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November 6, 2010

A matter of respect

Dear Wheelchair Users,

At the Department of Social Services website you will find that the government of Nova Scotia thinks your wheelchair limits you.  You will find that attitude reflected in countless ways, including an October 25 article in the Chronicle Herald, about Bob Sheeny's transportation difficulties while attempting to visit his hospitalized friend.  The reporter managed to add insult to injury by using these two sentences:

The driver even called his supervisor, who confirmed that wheelchair-bound passengers are not allowed on the 60.
However, Sunday morning the driver said that he could get in a lot of trouble for letting wheelchair-bound passengers onto non-wheelchair routes.

On the previous Friday, Gordon Delaney of the Chronicle's Valley Bureau wrote:

Amy Paradis, 16, is quadriplegic and confined to a wheelchair

Evidently, the style manual in use at the Chronicle Herald requires the modification of wheelchair either with confined or bound.   This must be in the chapter on Gratuitous 19th Century Misconceptions.  At DSS, they can't say wheelchair without saying limited.  Bob Sheeny's wheelchair doesn't seem to restrain him in any way.  In fact, what prevents him from visiting his friend is not his disability, but the intransigence of Metro Transit.  Without the discriminatory foot-dragging of Metro Transit, Mr. Sheeny would be able to get on any bus in HRM - just like he could in London or New York.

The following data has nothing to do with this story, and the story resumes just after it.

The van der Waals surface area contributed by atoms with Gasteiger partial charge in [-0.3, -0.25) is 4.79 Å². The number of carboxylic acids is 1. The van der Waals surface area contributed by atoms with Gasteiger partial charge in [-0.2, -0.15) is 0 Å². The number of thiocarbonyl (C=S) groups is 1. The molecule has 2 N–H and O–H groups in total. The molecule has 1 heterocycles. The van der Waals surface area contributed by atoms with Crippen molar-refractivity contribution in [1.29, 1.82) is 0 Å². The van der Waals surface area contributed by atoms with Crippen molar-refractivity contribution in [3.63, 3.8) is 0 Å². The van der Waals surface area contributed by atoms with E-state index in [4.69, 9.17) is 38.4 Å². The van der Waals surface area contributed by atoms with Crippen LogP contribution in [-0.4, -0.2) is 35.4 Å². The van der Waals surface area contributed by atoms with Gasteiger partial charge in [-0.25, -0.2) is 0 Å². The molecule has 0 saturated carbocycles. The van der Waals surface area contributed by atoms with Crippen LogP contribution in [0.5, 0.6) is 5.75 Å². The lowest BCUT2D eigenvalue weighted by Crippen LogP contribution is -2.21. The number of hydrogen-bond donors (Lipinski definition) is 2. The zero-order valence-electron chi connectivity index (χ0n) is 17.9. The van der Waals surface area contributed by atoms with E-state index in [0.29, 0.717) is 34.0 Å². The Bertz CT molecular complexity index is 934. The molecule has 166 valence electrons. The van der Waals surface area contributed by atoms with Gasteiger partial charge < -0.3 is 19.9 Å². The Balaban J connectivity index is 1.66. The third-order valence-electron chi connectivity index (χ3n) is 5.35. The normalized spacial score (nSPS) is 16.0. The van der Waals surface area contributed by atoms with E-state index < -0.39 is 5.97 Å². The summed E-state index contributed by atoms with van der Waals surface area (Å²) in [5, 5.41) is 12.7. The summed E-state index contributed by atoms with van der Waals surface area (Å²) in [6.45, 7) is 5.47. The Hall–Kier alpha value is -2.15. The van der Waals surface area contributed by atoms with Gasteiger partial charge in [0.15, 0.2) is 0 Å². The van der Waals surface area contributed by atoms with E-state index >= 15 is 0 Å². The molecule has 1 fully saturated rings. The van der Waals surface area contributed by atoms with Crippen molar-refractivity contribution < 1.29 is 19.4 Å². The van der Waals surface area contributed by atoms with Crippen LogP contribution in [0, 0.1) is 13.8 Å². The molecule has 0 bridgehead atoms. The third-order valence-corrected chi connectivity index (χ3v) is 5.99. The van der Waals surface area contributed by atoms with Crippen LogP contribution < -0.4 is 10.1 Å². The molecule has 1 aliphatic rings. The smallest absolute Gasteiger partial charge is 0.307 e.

It's not that Mr. Sheeny can't do things, he's prevented from doing them. 

It is discouraging, 10 years into the 21st century, to find a government department so mired in the distant past that the word wheelchair must be modified by 'limited'.  Tempting as it is, I try not to reflexively use 'dinosaur' as the modifier of 'government minister'.  You'd think a government department charged with serving people would take the trouble to understand their circumstances.

Not in Nova Scotia, where the 19th century has a firm grip.  Public servants and journalists should train themselves to use the much more accurate phrase wheelchair user.  Wheelchairs are enabling and liberating.

Gus Reed

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